Saturday, 9 April 2016

Photo Technique - clean background

One of the local birders asked me if I always remove the background from images like for the Green-Winged Teal which has now been published in various magazines. This was actually a poorly worded question as it was factually incorrect; the Green-Winged Teal pics had completely natural backgrounds! So the answer, very simply is NO, and I didn't.

Generally speaking I do very little editing to any image other than cropping and noise adjustments, although I will occasionally remove a twig or a fly if I find it really distracts from the intended focus of the image. I can't do that for images published in magazines as they always request a completely unedited image, but will sometimes do it for social media content.

I think the upper of the two images below is the one that was published more heavily so it's likely that this was the one being referred to. There is clearly water in the foreground here, which is showing movement due to the bird swimming; other than that, the water was still and, as such, the background is quite clean. I used the holes in a viewing screen to get as low as possible as this allows me to further emphasise the focus onto the bird by 'throwing' the background further away from the main subject. The lower pic was taken from the hide, which is from a higher viewing angle, and therefore more of the water is in focus here and the background is comparatively 'busy'. It's actually very simple as to why some backgrounds look clean and some don't, but it seems this needs explaining to some.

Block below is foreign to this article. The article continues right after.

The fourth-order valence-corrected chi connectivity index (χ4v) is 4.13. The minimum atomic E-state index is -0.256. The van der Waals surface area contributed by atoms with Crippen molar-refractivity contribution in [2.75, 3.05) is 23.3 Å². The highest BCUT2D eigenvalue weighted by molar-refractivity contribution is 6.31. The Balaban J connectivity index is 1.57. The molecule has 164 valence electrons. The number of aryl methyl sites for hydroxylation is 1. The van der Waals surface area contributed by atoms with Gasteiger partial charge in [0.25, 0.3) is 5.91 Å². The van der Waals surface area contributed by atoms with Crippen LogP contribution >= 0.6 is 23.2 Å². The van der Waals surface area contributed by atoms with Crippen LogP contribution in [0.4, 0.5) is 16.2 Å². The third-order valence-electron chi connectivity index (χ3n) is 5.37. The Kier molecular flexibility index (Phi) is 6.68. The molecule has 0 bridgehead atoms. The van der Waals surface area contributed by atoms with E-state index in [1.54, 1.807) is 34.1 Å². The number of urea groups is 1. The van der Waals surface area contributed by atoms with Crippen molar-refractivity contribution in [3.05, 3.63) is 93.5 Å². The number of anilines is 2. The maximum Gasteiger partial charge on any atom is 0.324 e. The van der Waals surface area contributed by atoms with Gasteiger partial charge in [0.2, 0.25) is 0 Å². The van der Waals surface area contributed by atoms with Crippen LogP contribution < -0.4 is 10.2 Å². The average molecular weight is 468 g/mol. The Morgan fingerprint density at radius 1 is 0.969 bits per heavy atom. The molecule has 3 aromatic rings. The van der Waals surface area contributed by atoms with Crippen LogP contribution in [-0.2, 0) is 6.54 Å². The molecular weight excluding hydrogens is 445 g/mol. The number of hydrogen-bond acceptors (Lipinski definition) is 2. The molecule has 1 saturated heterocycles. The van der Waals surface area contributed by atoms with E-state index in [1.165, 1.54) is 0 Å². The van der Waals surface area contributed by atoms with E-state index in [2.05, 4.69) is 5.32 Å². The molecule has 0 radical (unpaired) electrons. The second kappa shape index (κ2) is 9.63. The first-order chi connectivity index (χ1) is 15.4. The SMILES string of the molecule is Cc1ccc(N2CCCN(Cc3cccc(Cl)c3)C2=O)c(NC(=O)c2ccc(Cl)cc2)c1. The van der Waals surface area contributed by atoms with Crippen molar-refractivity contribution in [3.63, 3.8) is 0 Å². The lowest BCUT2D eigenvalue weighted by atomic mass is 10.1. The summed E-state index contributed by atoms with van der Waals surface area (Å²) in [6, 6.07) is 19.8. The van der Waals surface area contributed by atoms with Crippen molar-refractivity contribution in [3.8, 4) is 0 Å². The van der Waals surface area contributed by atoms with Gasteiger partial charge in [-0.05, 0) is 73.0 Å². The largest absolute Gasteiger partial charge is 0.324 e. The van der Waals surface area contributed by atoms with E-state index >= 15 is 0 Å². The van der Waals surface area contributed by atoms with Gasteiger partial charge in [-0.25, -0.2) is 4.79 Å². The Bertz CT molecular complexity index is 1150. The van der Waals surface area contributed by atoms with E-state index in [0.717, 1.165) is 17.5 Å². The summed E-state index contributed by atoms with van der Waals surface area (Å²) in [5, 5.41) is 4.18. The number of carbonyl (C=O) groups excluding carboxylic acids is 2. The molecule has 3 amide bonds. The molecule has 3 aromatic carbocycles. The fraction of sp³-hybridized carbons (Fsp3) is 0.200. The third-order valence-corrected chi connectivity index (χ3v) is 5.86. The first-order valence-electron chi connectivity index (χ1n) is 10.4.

Another significant part of clean backgrounds is the aperture setting used; an image taken at say f4 will have significantly less depth of field than an image taken at f32. I almost exclusively use my cameras in full manual mode to give me maximum control of all settings and therefore maximum control over the outcome of the image files. Although DSLR cameras will take more pleasing pics than a bridge camera due to sensor performance and better lenses, there is also a heck of a lot more work involved in crafting the final image. I do sometimes carry a bridge camera to accompany my DSLR gear; the convenience of them makes them a fantastic thing to have ready for an opportunistic snap!

Another aspect that affects backgrounds is the wind. If the subject is on water (a lot of mine are) then wind will create disturbance in the background of pics, whether its water directly behind the bird or reeds swaying in the distance. A good way to reduce the impact of this is to pay attention to weather systems and also shoot in the early mornings and late afternoons; these periods are generally the calmest of the day. As it happens, both of the above pics were taken early in the morning - the other advantage of this time is that at first light I usually have the marsh to myself, so human disturbance isn't a problem. The below image shows how one area of water can be sheltered and relatively still compared to another area which can be rough. Again, it's all very simple really!

Another thing Black Hole Marsh is fantastic for is reflections, which again relies on totally still water, but also a specific light source direction. I may do a post on this soon too...

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